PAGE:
“And of course,” said both Arthur and Donovan together, “a toast to our best mate, Mr Sebastian Blackwood, who’s paying tonight since he lost before us!”
“I hope Cecil p-pays you well, Sebsy old boy,” Donovan slurred, “because we…we are…” he belched, “far from finished.”
“You’re drunk,” said Sebastian with a deadpan expression.
“I…I am not drunkening…!” the blonde youth protested, swinging his stein dismissingly. “I got the constitution of a brass helethump! A-and tomorrus, U’m gonna absolutely pulveraish t’other’un!”
“Pulveraish!” Arthur hooted. “Sounds a bit rude, doesn’t it? Sounds like…”
“Bum!” they both yelled. Sebastian shook his head and smiled. What a pair those two made. His expression became serious when he remembered who Donovan would be duelling the next put a hand on his friend’s arm.
“Look, Don,” he said, “I’m really happy that you won today, but do me a favour.”
“Anyshing fo’ m’ besht chum!” Donovan beamed.
“Could you take it easy on your opponent tomorrow?”
“Why…? He a friend o’ yours?”
“Well, not necessarily, it’s just…”
“Then what’sh the promblem?” Donovan blinked. “Ifish goes well, people will r-recognise the namea Smyth again.” He winked playfully. “I might even ask the Queeng if you two can watch me grind MacWood into shawdust.”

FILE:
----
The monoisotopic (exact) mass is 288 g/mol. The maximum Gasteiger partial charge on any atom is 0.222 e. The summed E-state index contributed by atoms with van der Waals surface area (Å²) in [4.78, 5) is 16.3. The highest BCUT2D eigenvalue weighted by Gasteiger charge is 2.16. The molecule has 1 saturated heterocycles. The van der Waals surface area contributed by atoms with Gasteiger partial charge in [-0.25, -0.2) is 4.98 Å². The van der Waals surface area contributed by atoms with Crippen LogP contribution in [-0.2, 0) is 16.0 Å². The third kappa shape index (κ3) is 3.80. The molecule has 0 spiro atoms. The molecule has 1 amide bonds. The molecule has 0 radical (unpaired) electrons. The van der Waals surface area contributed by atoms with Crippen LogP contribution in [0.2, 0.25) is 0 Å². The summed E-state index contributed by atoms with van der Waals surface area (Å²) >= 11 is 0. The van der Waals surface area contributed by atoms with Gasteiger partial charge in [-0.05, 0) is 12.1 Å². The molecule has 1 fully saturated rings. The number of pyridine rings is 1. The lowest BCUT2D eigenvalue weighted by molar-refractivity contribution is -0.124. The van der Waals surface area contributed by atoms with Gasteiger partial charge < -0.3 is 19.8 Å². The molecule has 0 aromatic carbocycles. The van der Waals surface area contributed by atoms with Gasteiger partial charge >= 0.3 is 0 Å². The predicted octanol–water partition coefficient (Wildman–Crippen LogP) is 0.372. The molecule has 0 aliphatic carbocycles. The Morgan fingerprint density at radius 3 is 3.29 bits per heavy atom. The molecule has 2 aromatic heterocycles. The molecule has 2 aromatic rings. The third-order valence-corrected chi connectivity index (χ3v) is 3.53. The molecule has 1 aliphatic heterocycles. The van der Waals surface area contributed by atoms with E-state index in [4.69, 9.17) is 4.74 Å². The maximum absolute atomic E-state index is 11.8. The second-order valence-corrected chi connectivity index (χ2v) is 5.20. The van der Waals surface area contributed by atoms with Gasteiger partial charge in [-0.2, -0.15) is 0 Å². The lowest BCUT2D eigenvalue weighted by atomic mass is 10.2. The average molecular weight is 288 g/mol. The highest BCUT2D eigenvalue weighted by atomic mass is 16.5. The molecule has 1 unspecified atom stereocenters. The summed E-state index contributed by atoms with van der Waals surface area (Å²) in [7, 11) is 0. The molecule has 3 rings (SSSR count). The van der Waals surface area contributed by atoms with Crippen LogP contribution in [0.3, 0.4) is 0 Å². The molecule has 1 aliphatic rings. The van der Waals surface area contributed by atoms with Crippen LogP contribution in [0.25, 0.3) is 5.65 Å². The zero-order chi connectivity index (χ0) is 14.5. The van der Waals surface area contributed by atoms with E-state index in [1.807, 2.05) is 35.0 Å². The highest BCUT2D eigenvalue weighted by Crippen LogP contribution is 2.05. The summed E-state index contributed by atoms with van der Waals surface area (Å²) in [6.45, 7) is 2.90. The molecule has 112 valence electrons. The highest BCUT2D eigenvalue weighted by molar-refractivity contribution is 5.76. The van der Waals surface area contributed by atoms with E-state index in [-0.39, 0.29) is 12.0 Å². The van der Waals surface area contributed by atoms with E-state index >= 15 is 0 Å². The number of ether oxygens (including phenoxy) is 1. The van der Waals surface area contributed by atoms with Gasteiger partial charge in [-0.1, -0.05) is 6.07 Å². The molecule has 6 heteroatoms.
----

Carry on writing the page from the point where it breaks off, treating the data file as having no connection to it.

“Shawdust! Damn good show!” Arthur cheered and raised his drink again. “To Donovan, sending the outsider home, crying like a wench!” They both whooped and knocked their steins together. Sebastian buried his face in his hands. You don’t know the half of it, he thought morosely.
“Oh, God! My head!” Donovan cried, clutching his temples between his hands.
“It’s your own fault you’re hung over,” Arthur shrugged. The three friends were sitting together in the room adjacent to the throne room, waiting for the match to start. “You shouldn’t have drunk so much.”
“You were drinking too,” Donovan groaned.
“I know when I’ve had enough,” Arthur pointed out. He looked about the room. “Where’s that MacWood fellow?”
“I’m here,” said a voice as the young gentleman ran into the room. Sebastian watched Gwendolyn, dressed this time in a russet and darkish yellow ensemble. She was fixing her cap into place. “Sorry I’m late.”